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Jamie Krug Headshot

What I Learned From My Mother About Parenting

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There are people who have those "WWJD?" bumper stickers on the backs of their cars asking people to consider "What would Jesus do?" as they make decisions both big and small in their everyday lives. Some have rebranded this to include "What would Oprah do?" and plenty of people stop and consider "What would Mom do?" once they become parents and are now in the beautiful, petrifying and privileged position of raising small humans. These mothers recall the ways that their own mothers raised them -- the way they did everything from handling the pain of skinned knees to broken hearts, or the amount of patience they showed when answering countless little questions about the stars, bedtimes, and vegetables; to how much grace they exhibited when answering the bigger questions about things like the birds and the bees, the importance of "No means no," and death.

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I am no different from any of those women. I am constantly asking myself "What would my mother do?" when situations and questions like these arise. The only difference is what happens after I answer that question: I do the opposite.

I have done my very best to not only avoid emulating how my mother raised me, but to figuratively run in the other direction. My home environment during my childhood was a culture of fear -- our hardwood floors may as well have been covered in eggshells. There was a constant and heavy blanket of loneliness that was wrapped around my shoulders. While the words "I love you" were stated frequently, the reminders that this was just an empty phrase or based on conditions that were apparently rarely being met were constant. My mother used to tell me that "I love you because I gave birth to you, but that doesn't mean I have to like you," while I was still in elementary school, and my father informed me around my 14th birthday that "I love your mother more than I love you -- I chose her, you just came along."

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She would make me sit alone in my room for hours on end when I was the age my children are now, with no explanation beyond telling me that she "couldn't stand" me anymore. When I would come home from school a few years later with my heart or ego bruised from an argument with a friend, instead of comforting me, her first question would always be, "Well, what did you do wrong?" When I had to stay home from school on the occasions that I was sick with a fever or Strep throat, it was always made clear to me what a huge inconvenience it was to her and I was once again relegated to my room. I wasn't allowed to watch movies or television because as she put it, "If you're too sick to go to school, then you're too sick to watch TV."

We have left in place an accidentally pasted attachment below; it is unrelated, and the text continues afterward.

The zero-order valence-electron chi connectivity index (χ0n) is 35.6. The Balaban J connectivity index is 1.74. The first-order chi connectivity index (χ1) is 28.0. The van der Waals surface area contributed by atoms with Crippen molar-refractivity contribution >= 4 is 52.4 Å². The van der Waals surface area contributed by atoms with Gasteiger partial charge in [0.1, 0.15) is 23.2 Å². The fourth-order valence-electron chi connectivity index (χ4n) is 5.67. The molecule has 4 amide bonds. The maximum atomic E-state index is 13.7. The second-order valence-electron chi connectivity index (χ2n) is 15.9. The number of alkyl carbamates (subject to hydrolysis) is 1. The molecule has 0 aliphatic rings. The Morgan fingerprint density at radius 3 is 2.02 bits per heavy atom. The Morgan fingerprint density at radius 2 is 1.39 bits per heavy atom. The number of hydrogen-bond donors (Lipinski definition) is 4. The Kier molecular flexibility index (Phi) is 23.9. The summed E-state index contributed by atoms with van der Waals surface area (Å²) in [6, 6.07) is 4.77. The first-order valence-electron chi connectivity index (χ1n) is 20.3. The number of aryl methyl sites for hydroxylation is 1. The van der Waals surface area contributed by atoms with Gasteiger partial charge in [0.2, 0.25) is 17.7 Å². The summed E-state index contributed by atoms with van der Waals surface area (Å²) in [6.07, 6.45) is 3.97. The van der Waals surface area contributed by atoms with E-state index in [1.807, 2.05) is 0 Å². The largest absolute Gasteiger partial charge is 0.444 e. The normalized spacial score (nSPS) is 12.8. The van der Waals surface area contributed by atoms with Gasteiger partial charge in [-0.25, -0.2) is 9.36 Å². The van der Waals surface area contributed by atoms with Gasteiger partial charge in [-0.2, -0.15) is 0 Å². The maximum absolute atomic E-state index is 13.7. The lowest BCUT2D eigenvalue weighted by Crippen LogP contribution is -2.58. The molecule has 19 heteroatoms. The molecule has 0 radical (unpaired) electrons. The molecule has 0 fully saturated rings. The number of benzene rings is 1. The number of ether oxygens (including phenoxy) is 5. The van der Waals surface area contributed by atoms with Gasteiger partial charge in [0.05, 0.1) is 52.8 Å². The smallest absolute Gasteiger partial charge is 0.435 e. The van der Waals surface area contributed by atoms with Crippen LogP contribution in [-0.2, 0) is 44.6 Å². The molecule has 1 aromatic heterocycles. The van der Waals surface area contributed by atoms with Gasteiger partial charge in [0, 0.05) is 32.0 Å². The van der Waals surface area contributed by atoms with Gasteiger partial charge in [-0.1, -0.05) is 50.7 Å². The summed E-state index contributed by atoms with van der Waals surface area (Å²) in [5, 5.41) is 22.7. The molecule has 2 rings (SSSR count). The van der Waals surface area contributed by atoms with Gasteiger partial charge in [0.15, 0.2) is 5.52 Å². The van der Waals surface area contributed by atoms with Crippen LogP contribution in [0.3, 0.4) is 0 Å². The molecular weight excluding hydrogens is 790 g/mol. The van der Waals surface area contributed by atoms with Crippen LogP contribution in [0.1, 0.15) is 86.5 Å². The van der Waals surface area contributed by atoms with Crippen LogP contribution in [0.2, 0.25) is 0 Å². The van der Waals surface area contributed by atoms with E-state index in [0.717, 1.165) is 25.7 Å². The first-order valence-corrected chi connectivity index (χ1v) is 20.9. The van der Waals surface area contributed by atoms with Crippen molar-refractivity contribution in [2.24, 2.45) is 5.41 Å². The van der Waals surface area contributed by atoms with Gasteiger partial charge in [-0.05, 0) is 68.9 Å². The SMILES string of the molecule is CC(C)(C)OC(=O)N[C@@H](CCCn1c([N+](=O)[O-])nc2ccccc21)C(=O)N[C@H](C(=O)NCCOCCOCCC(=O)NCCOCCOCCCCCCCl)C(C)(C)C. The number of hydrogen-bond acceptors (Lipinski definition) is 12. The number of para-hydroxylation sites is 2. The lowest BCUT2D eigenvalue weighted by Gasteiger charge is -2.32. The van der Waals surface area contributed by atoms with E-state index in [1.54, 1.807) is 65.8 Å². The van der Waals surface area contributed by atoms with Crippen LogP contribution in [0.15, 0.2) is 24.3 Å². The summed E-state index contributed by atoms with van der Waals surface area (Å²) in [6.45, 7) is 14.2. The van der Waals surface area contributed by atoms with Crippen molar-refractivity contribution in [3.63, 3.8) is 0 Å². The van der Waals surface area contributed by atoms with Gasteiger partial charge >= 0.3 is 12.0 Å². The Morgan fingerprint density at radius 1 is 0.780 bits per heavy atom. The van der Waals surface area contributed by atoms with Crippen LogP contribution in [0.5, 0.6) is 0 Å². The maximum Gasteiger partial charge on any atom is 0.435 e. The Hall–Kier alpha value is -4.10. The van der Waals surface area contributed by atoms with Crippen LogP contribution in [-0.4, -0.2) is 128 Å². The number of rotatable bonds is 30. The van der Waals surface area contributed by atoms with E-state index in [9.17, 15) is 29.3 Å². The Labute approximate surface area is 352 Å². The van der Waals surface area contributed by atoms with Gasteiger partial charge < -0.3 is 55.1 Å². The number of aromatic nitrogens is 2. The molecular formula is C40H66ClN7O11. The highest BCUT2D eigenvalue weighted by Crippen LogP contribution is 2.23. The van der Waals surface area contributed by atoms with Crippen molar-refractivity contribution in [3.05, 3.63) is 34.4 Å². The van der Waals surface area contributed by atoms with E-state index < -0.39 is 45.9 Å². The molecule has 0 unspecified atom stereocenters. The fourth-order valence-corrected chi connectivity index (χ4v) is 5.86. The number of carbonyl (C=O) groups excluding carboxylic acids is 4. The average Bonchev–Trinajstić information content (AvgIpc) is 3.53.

And I believed her. I believed that it was my fault that she didn't like me and that it was okay that my father told me he loved her more. I believed that I was a "bad girl" and an inconvenience and must have done something wrong to have a friend shun me. I believed all of it because I didn't know any better. Because mothers have your best interests at heart and know what's right and what's best for you... right?

But that none of that means that I never learned anything from her about parenting. On the contrary, she taught me more than I could have expected.

She taught me the importance of saying "I love you" and meaning it. Not just at the end of phone conversations, or to accompany the kiss at the bus stop or at bedtime, but any time -- and without strings attached. Not only do I constantly tell my kids that I love them when they do something silly or wonderful or perfectly "them," but I periodically reinforce and remind them that no matter what they do -- and even if I seem temporarily mad at them for, say, emptying a container of uncooked rice on the kitchen floor, I will always love them and that there's absolutely nothing they could do to make me stop loving them.

I have done my best to replace that blanket of loneliness I had draped on my shoulders with superhero capes on theirs. At 4- and 5-years-old, I think children should be able to feel a sense of invincibility, of the endless possibilities of the world, rather than the obstacles. At their age, I think they should know that there will always be a set of arms outstretched towards them -- to catch them, to hug them, to let them feel safe when they awaken from a bad dream.

And rather than shutting my children out, I do my best to keep that line of communication constantly open. I ask my daughter about a difficult day at school with curiosity but without judgment, so she is free to be honest about how she feels or why she did something without fear of punishment. Together we come up with solutions to how she can make better choices or handle things differently in the future.

And it has not been easy going through this parenting journey without my mom. I often have moments and days where I turn to my husband and say, "I want my mom. Just not my mom." But just as my father succinctly put it more than twenty years ago, we don't get to choose who our relatives are. We can only look at both their strengths and weaknesses and choose to take what we want and leave what we don't. There are valuable lessons in both.

Perhaps the biggest lesson I'm learning is that the most important question I need to start asking myself is "WWID"?

What would I do?

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